FORA.tv (Aug. 19, 2013) Mass Extinction Looks Like a GMO Field in Iowa
The Long Now Foundation -
Our planet gets up to no end of apocalyptic-like tricks over time---periods when it is nearly all ice, all melting ice, all ... watch video
Xinhua News Agency (Oct. 21, 2012) A major Chinese, British and German study of the mass species extinction 250 million years ago claims it was caused by high temperatures.
The joint study was published Friday in Science, one of the ... watch video
Newsy (Mar. 11, 2014) A new study says volcanoes provided warm areas for various species like mosses and bugs to thrive while the rest of the world was covered in glaciers.
Video provided by ... watch video
Reuters (Mar. 20, 2013) A landmark study has concluded that almost one in five reptile species are threatened with extinction. The more than 200 world experts involved in the study say loss of habitat is the driving force ... watch video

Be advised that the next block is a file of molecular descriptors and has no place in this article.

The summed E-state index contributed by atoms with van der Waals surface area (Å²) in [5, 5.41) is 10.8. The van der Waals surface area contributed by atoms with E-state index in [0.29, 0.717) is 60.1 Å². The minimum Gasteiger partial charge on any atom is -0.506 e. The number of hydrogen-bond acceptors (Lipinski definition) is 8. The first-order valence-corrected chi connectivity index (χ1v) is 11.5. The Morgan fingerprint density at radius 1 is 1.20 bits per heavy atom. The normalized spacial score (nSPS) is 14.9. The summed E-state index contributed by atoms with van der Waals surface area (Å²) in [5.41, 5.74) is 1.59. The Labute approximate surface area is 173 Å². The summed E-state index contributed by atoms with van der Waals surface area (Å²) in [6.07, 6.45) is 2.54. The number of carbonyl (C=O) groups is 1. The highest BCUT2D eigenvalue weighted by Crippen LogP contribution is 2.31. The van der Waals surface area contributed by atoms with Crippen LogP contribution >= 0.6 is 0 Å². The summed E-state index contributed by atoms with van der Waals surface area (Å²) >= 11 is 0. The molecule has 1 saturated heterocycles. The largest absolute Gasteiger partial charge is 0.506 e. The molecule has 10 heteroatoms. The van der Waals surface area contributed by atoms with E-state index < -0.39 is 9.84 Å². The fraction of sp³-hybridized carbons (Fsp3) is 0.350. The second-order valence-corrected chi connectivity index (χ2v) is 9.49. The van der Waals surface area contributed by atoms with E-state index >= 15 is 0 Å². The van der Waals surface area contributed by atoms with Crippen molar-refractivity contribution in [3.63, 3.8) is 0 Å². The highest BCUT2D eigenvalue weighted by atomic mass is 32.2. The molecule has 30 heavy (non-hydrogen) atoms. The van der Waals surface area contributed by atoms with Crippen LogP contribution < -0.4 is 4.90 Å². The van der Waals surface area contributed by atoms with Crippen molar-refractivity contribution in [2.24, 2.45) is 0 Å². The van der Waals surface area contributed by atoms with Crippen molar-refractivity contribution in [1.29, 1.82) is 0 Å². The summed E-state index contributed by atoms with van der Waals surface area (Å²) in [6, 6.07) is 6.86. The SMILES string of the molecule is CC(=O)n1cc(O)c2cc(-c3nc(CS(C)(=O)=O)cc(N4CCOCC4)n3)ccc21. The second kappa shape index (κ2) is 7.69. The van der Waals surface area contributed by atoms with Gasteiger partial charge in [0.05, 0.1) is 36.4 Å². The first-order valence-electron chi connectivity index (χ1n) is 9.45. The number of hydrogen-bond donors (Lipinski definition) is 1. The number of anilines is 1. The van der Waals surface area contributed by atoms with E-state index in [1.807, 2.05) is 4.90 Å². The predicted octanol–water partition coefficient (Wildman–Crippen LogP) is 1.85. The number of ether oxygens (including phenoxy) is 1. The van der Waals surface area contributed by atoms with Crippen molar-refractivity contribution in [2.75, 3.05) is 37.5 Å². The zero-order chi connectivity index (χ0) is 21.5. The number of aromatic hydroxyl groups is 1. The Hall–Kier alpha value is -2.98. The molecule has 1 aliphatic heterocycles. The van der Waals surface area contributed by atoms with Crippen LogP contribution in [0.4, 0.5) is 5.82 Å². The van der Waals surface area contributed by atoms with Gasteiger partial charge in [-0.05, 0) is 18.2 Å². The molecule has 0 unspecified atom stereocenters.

Reuters (Dec. 8, 2013) Faced with an alarming loss of coral on Australia's Great Barrier Reef, scientists in Queensland are building a coral sperm bank to protect as many species as possible against extinction. A 2012 ... watch video
Apr. 24, 2015 A medication commonly taken for Type II diabetes, which is being found in freshwater systems worldwide, has been shown to cause intersex in fish – male fish that produce eggs. The medication is ... read more
Apr. 24, 2015 A team of philosophers and plant biotechnologists have turned to cognitive science to explain why opposition to genetically modified organisms (GMOs) has become so widespread, despite positive ... read more
Apr. 24, 2015 Bees play a key role in our ecosystem and in the world’s food supply. Thanks to a large collaborative effort, the genomes of two important pollinating bumblebees have been sequenced and compared ... read more
Apr. 23, 2015 Today, Americans are more likely to be heavy drinkers and binge drinkers than in recent years due in large part to rising rates of drinking among women, according to a new analysis of county-level ... read more